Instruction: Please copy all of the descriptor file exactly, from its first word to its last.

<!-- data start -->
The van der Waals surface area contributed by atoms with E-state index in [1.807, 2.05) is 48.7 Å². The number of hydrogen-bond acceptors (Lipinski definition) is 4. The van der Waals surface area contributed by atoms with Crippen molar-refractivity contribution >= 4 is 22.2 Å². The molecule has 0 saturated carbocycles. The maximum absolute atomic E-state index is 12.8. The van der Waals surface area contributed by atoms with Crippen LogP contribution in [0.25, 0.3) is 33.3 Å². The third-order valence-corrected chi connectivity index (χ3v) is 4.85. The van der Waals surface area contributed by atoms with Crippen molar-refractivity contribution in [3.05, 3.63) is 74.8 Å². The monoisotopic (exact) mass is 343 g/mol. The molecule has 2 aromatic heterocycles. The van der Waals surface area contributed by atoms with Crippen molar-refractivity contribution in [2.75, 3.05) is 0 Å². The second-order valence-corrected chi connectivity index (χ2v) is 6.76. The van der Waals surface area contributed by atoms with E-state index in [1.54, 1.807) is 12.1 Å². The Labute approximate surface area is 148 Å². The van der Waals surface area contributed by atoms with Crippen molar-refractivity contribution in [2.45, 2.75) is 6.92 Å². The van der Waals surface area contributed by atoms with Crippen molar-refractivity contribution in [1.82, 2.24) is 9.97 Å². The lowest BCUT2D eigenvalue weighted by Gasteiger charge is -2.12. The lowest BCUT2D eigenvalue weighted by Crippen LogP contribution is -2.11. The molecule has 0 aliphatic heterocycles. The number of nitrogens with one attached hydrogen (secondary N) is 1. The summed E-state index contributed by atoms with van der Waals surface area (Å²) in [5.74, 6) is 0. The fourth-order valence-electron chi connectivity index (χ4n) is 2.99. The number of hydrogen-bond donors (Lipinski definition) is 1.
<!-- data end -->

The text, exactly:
The van der Waals surface area contributed by atoms with E-state index in [1.807, 2.05) is 48.7 Å². The number of hydrogen-bond acceptors (Lipinski definition) is 4. The van der Waals surface area contributed by atoms with Crippen molar-refractivity contribution >= 4 is 22.2 Å². The molecule has 0 saturated carbocycles. The maximum absolute atomic E-state index is 12.8. The van der Waals surface area contributed by atoms with Crippen LogP contribution in [0.25, 0.3) is 33.3 Å². The third-order valence-corrected chi connectivity index (χ3v) is 4.85. The van der Waals surface area contributed by atoms with Crippen molar-refractivity contribution in [3.05, 3.63) is 74.8 Å². The monoisotopic (exact) mass is 343 g/mol. The molecule has 2 aromatic heterocycles. The van der Waals surface area contributed by atoms with Crippen molar-refractivity contribution in [2.75, 3.05) is 0 Å². The second-order valence-corrected chi connectivity index (χ2v) is 6.76. The van der Waals surface area contributed by atoms with E-state index in [1.54, 1.807) is 12.1 Å². The Labute approximate surface area is 148 Å². The van der Waals surface area contributed by atoms with Crippen molar-refractivity contribution in [2.45, 2.75) is 6.92 Å². The van der Waals surface area contributed by atoms with Crippen molar-refractivity contribution in [1.82, 2.24) is 9.97 Å². The lowest BCUT2D eigenvalue weighted by Gasteiger charge is -2.12. The lowest BCUT2D eigenvalue weighted by Crippen LogP contribution is -2.11. The molecule has 0 aliphatic heterocycles. The number of nitrogens with one attached hydrogen (secondary N) is 1. The summed E-state index contributed by atoms with van der Waals surface area (Å²) in [5.74, 6) is 0. The fourth-order valence-electron chi connectivity index (χ4n) is 2.99. The number of hydrogen-bond donors (Lipinski definition) is 1.